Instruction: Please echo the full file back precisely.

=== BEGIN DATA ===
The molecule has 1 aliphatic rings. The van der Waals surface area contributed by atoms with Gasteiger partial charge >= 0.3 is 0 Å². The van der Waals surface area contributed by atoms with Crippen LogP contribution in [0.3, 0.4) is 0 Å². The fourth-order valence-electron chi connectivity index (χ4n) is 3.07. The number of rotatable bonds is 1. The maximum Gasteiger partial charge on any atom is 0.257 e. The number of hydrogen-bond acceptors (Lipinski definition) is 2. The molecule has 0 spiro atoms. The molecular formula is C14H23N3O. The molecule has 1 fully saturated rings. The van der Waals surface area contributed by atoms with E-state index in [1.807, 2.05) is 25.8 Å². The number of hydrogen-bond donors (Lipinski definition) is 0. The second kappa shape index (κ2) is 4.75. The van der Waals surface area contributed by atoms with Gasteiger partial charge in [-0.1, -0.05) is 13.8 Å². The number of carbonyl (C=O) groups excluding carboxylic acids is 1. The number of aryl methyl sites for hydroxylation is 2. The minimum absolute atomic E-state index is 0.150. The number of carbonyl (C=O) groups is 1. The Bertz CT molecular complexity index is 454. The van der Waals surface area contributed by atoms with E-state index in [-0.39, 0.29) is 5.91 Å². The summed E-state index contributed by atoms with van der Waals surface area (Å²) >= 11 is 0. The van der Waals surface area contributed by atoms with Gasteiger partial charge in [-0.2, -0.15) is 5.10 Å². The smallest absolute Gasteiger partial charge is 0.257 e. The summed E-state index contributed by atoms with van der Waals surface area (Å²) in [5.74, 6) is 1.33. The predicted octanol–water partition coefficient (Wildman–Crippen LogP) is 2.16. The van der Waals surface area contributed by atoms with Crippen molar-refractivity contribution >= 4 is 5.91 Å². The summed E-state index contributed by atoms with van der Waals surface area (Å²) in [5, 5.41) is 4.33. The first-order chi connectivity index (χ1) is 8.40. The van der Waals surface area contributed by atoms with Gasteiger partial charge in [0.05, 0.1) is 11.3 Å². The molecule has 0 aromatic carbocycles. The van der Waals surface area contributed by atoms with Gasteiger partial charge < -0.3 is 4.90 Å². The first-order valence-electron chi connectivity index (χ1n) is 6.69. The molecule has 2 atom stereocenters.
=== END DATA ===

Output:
The molecule has 1 aliphatic rings. The van der Waals surface area contributed by atoms with Gasteiger partial charge >= 0.3 is 0 Å². The van der Waals surface area contributed by atoms with Crippen LogP contribution in [0.3, 0.4) is 0 Å². The fourth-order valence-electron chi connectivity index (χ4n) is 3.07. The number of rotatable bonds is 1. The maximum Gasteiger partial charge on any atom is 0.257 e. The number of hydrogen-bond acceptors (Lipinski definition) is 2. The molecule has 0 spiro atoms. The molecular formula is C14H23N3O. The molecule has 1 fully saturated rings. The van der Waals surface area contributed by atoms with E-state index in [1.807, 2.05) is 25.8 Å². The number of hydrogen-bond donors (Lipinski definition) is 0. The second kappa shape index (κ2) is 4.75. The van der Waals surface area contributed by atoms with Gasteiger partial charge in [-0.1, -0.05) is 13.8 Å². The number of carbonyl (C=O) groups excluding carboxylic acids is 1. The number of aryl methyl sites for hydroxylation is 2. The minimum absolute atomic E-state index is 0.150. The number of carbonyl (C=O) groups is 1. The Bertz CT molecular complexity index is 454. The van der Waals surface area contributed by atoms with E-state index in [-0.39, 0.29) is 5.91 Å². The summed E-state index contributed by atoms with van der Waals surface area (Å²) >= 11 is 0. The van der Waals surface area contributed by atoms with Gasteiger partial charge in [-0.2, -0.15) is 5.10 Å². The smallest absolute Gasteiger partial charge is 0.257 e. The summed E-state index contributed by atoms with van der Waals surface area (Å²) in [5.74, 6) is 1.33. The predicted octanol–water partition coefficient (Wildman–Crippen LogP) is 2.16. The van der Waals surface area contributed by atoms with Crippen molar-refractivity contribution >= 4 is 5.91 Å². The summed E-state index contributed by atoms with van der Waals surface area (Å²) in [5, 5.41) is 4.33. The first-order chi connectivity index (χ1) is 8.40. The van der Waals surface area contributed by atoms with Gasteiger partial charge in [0.05, 0.1) is 11.3 Å². The molecule has 0 aromatic carbocycles. The van der Waals surface area contributed by atoms with Gasteiger partial charge < -0.3 is 4.90 Å². The first-order valence-electron chi connectivity index (χ1n) is 6.69. The molecule has 2 atom stereocenters.